The film opens at a hotel in Bodega Bay, California, in 1939: two Nazi agents make their way to the room of Andre Toulon (William Hickey in what can only generously be called a cameo), a puppet maker putting the finishing touches on his latest creation. As his puppets -- which, it should be mentioned, are alive -- look worried, Toulon assures them that he knows the men are coming and that everything will be ok. As the Nazis arrive at the door, Toulon produces a gun and shoots himself in the mouth.
Cut to 1989: a group of psychics are "called" by their former friend Neil Gallagher to the Bodega Bay hotel after discovering Toulon's secrets of giving life to the non-living. When they arrive, they learn that Gallagher killed himself but his wife is left behind. As each of the psychics experience terrifying visions -- including American Graffiti's Paul Le Mat and Irene Miracle of Inferno -- the puppets make their return and begin killing them off. But that's not the worst that the hotel has in store...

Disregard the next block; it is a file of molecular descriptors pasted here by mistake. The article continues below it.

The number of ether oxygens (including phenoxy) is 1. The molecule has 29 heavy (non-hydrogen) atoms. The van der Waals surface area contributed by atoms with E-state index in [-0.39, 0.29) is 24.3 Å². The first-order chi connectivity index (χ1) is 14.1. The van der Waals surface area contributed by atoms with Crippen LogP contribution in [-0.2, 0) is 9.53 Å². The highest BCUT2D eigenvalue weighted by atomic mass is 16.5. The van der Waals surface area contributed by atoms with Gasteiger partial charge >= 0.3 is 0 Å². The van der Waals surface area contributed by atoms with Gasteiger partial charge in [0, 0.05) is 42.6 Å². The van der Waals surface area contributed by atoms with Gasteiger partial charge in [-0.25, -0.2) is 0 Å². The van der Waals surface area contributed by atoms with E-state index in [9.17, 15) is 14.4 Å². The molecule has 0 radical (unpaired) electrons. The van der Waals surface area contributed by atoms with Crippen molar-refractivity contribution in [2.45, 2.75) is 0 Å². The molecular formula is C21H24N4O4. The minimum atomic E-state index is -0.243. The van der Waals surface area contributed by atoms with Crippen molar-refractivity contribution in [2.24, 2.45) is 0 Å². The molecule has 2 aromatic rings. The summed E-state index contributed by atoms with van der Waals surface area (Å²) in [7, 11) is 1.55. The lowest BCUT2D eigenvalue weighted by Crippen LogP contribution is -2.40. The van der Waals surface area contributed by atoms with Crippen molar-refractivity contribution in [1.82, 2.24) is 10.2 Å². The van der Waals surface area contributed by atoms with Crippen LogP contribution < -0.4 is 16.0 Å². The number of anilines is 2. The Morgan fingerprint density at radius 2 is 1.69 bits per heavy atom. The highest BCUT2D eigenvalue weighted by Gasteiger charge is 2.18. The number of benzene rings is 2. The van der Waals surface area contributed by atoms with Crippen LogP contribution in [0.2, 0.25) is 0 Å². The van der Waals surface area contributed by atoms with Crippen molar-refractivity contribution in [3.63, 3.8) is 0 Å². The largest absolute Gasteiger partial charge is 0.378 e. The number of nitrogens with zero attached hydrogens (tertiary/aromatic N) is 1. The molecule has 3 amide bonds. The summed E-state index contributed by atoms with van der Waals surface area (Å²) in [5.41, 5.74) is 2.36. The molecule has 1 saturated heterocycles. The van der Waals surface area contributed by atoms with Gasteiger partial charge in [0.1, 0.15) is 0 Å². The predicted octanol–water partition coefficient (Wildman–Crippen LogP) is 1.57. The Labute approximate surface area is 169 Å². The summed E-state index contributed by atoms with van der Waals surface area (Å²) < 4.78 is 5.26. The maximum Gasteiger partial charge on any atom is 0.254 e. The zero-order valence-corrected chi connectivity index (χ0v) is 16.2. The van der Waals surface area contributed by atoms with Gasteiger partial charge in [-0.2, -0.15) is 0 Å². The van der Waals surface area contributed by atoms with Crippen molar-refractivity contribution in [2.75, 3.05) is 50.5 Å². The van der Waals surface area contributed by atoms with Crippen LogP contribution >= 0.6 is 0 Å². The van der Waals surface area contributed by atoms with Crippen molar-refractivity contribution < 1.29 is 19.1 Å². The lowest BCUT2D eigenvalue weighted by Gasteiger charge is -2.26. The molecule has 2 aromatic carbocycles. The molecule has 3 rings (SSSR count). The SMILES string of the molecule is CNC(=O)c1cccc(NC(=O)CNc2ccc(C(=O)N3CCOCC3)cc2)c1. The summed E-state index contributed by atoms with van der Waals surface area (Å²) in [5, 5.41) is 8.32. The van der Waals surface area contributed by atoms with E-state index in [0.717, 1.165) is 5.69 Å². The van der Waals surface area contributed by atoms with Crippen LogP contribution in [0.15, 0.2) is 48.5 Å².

nine sequels and has become so diluted over time that it's hard to convince anyone that the series actually started really strong. It did. These days, the movies exist to sell replicas and memorabilia; they're campy and almost impossibly cheaply made and have lost any kind of identity other than the Puppet Master brand. By the time Puppet Master: The Legacy (the EIGHTH film in the franchise) came along and offered nothing more than clips of previous films, the writing was on the wall that the series had long ago run out of things to say. The most recent entry, 2012's Puppet Master X: Axis Rising (the first and only film in the series to be directed by Full Moon CEO Charles Band) leans much more towards horror comedy only it's not scary or funny. It's about as far away from the original Puppet Master as you can get.